Was the coronavirus real? Yes. Did some overreact to it? It appears so. I was one of them, but the past ten days have been a deluge of news pretty much undercutting the need for panic. First, most of the country was not hit that hard. New Jersey, New York, parts of New England, and some areas of the West Coast were heavy hit. The rest of the country was not nearly as badly ravaged. New York City is the mecca for the US-based outbreak, but most of the deaths appear to be concentrated in an area we all know would be a problem: nursing homes. And New York Gov. Andrew Cuomo forced these facilities to admit COVID-positive patients. Of course, it spread like a brushfire in there.
I supported the lockdowns to curb the spread and prevent the hospitals from being overrun. Fine—but the goalposts were moved by liberals. Also, we’ve flattened the curve, the hospitals are stable, and it’s time to re-open. Yet, in Norway, their health chief now says that maybe a lockdown wasn’t necessary at all—that the rate of infection was not accurately gauged. In all, she declared that Norway could have handled the infection without a quarantine. The Local Norway, the nation’s English-speaking news outlet, reported on this:
Norwegian health chief: Norway "could have controlled infection without lockdown." R0 was 1.1 before the lockdown was announced. "The scientific backing [for lockdown] was not good enough." https://t.co/HuwLoxHcVB— Avik Roy (@Avik) May 26, 2020
Camille Stoltenberg, the agency's Director General, told state broadcaster NRK that the agency's analysis now suggested less restrictive measures would have been sufficient.
"Our assessment now....is that we could possibly have achieved the same effects and avoided some of the unfortunate impacts by not locking down, but by instead keeping open but with infection control measures," she said.
The institute reported at the start of this month that the reproduction number had already fallen to as low as 1.1 even before the lockdown was announced on March 12.
This suggests that it would not have required heavy-handed measures such as school closures to bring it below 1 and so push the number of infected people in the country into a gradual decline.
"The scientific backing was not good enough," Stoltenberg said of the decision to close down schools and kindergartens, a policy her agency had not recommend even at the time it was instituted in March.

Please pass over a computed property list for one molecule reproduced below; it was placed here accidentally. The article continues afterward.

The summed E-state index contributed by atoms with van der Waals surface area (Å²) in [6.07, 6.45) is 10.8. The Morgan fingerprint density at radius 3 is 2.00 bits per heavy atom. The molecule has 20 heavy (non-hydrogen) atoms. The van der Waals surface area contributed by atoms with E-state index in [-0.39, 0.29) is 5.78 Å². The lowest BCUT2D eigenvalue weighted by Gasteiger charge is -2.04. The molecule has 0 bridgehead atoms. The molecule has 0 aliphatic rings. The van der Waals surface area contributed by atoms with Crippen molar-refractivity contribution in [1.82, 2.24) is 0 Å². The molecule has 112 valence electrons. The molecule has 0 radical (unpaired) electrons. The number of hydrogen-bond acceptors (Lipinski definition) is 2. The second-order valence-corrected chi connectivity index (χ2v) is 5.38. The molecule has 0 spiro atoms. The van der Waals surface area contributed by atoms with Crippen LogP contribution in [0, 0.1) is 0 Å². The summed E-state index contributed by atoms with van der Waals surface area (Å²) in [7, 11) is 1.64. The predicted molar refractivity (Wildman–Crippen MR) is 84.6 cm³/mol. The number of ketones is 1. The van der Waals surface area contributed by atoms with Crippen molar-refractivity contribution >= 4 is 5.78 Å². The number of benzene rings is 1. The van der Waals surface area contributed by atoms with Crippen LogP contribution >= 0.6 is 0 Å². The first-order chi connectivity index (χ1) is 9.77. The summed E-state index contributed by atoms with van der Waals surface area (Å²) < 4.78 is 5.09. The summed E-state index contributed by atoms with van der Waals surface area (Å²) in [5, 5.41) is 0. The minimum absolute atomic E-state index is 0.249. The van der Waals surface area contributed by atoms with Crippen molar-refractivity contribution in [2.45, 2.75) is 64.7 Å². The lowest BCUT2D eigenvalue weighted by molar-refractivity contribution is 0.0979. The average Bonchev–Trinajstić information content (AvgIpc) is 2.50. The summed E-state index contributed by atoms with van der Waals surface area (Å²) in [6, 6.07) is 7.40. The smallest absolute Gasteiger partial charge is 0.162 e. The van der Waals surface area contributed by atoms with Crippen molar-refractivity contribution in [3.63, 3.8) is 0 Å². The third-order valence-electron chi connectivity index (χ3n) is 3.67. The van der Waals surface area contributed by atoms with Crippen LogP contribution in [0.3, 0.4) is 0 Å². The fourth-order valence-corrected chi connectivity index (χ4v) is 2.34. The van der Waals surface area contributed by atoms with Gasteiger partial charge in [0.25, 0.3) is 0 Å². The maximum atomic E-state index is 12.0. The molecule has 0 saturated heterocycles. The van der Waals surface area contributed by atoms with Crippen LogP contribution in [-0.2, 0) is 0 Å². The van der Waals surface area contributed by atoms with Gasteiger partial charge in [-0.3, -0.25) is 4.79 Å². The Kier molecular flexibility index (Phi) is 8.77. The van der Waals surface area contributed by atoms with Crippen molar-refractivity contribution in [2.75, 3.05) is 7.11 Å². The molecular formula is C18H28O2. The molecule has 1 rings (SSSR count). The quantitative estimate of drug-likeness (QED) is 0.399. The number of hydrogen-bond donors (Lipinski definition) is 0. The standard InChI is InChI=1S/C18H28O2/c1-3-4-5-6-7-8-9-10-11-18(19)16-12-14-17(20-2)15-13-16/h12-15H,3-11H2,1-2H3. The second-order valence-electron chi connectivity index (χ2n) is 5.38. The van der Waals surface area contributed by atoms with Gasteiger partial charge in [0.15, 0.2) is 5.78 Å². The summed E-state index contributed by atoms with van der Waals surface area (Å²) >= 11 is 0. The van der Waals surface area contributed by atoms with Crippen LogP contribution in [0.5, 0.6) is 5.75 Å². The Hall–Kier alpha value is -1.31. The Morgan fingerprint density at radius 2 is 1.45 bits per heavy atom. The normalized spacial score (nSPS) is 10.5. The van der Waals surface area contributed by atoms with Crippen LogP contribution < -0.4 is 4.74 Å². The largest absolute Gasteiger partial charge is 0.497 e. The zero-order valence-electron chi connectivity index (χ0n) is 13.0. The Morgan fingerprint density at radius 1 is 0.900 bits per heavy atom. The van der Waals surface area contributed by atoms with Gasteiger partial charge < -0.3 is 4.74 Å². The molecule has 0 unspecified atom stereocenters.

Well, that’s a gut punch, huh? Also, the “R naught” number which tracks how contagiousness of a virus was whittled down to 1.1. It was reported as closer to three, making it far greater more infectious than the seasonal flu.
North Carolina now has slashed its COVID death toll drastically. The CDC totally reevaluated the virus and how it spread on surfaces. Testing has increased dramatically, and positive results have never been lower. Also, in the UK, the vaccine tests have run into an issue: there aren’t enough infected people. The virus is dissipating at such a rate that the chances for a successful test hover around 50/50. That is a good problem, however. Also, the mortality rate has also been clarified to show that it's not as lethal as originally reported.
The damage has been done. Millions were thrown into the unemployment line, small businesses have been smashed, and it looks increasingly clear, with every passing day, that some of us went overboard here. Yet, I do have immense confidence that Trump will be re-elected, and once re-openings occur—the economic boom will be rapid in the months leading up to and after the election.
Memorial Day coronavirus positivity: 441,248 test results reported today, the most ever. Percent positive: 4.3%, the lowest ever. Number of deaths: 523, the lowest daily number since March 29th. https://t.co/Mb4uw9QkyR— Clay Travis (@ClayTravis) May 25, 2020